|REVIEWER:||Scott Van Aken|
The Aviation Traders ATL-98 Carvair was a large piston-engine transport aircraft. It was a Douglas DC-4-based air ferry developed by Freddie Laker's Aviation Traders (Engineering) Limited (ATL), with a capacity of 25 passengers and five cars, loaded at the front.
The Carvair was used by Aer Lingus, BUAF and BAF among others, and was used in Congo-Kinshasa during 1960-1964, under contract to the United Nations. Aircraft for Aer Lingus were quickly convertible between 55 seats and 22 seats with five cars. Some aircraft were pure freighters with only nine seats. One aircraft had 55 high-density seats and room for three cars. BAF were the last operator in Europe of the aircraft, keeping them flying into the 1970s.
British United Carvairs made appearances in the 1964 James Bond movie Goldfinger, seen in the background as James Bond boarding an airplane for Switzerland, and in The Prisoner in the episode "The Chimes of Big Ben", where it is seen loading through the nose, taking off and then landing again.
Of the 21 airframes, eight were destroyed in crashes (one each in Rotterdam, Netherlands 1962; Karachi, Pakistan 1967; Twin Falls, Canada 1968; Le Touquet, France 1971; and four in the USA: Miami, Florida 1969; Venetie, AK 1997; Griffin, Georgia also in 1997; and McGrath, AK in 2007.) Perhaps the best known Carvair crash was the one at Griffin in April 1997, where on its take-off run the (fifth production) Carvair suffered catastrophic engine failure, failed to become properly airborne, and crashed into a vacant Piggly Wiggly supermarket past the airport perimeter, killing both pilots.
Rather than just provide a standard DC-4/C-54, Roden had gone that extra step and given us a quite different, but also quite interesting variation on the theme. Besides, Minicraft seems to have the DC-4 line rather well taken care of.
The majority of the kit is pretty much what you get with their DC-6, though there are differences. Items that look the same are the wings, engines, tailplanes and landing gear. What is new are a new pair of fuselage halves and this includes the new bulged nose gear doors as the area of the old main gear on the ATL-98 was removed to provide for a flat floor. This means that the modeler will need to shorten the nose gear strut and retraction link. Not an issue as Roden has provided full instructions on just how to do that. You also get different props as apparently the ones on the DC-4 are different from the DC-6.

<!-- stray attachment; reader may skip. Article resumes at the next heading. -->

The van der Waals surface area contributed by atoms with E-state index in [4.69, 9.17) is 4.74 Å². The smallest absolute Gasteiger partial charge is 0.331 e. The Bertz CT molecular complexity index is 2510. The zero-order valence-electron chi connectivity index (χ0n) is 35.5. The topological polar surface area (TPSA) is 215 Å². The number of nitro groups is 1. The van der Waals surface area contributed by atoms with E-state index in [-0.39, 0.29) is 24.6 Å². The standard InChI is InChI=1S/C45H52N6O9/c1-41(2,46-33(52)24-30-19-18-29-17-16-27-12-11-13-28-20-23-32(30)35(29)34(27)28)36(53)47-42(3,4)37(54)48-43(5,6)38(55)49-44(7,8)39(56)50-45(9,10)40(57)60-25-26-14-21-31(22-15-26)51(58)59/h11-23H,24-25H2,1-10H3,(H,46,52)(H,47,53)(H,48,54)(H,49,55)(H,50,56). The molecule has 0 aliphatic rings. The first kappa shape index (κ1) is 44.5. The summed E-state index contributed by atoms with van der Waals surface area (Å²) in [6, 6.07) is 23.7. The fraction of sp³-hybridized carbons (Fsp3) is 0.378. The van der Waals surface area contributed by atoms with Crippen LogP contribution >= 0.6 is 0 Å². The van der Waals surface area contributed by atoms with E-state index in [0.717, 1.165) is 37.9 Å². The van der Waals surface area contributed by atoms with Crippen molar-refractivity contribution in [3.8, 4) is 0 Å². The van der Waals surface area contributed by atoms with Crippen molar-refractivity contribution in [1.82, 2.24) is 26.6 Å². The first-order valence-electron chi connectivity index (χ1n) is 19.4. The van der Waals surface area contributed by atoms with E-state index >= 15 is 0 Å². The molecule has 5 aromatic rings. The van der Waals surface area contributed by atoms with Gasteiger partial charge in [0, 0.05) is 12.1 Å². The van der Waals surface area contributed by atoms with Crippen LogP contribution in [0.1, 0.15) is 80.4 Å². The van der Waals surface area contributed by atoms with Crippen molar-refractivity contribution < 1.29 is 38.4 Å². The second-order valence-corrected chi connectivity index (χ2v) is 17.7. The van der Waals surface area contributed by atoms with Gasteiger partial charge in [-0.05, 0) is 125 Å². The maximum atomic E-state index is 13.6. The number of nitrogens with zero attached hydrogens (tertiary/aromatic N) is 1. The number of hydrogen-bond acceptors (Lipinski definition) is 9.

As is the norm with many new airliner kits, there are no window openings aside from the cockpit. This is provided on the decal sheet. Some airliner modelers like this while others want to have actual window openings. From a manufacturer's point of view, decals are a more viable option as often the window arrangements were not the same with every airline.
This is not a complex kit so the instructions are pretty basic and consist of nie well drawn construction steps. Nose weight will be needed for this, but there is a LOT of space in which to place it! Markings are for one of the main operators of the type, British Air Ferries. The decal sheet provides the fuselage striping and the nose anti glare panel as well as registration. The lower surface dark blue will need to be painted. A full color markings guide is included with Model Master paint references. I know that Roden decals have been an issue in the past and I do hope these are an improvement over earlier releases. Perhaps using very hot water will be useful. I would think that now that a kit is available, some of the aftermarket folks, like Draw Decals would come to the rescue with other liveries.
In all, this makes for a very interesting aircraft that airliner fans will definitely want to add to their collection. I never thought I would see this one being kitted in any scale and it is most welcome.
Thanks to Squadron Products for the preview kit. You can find this one at your favorite hobby shop or on-line retailer.
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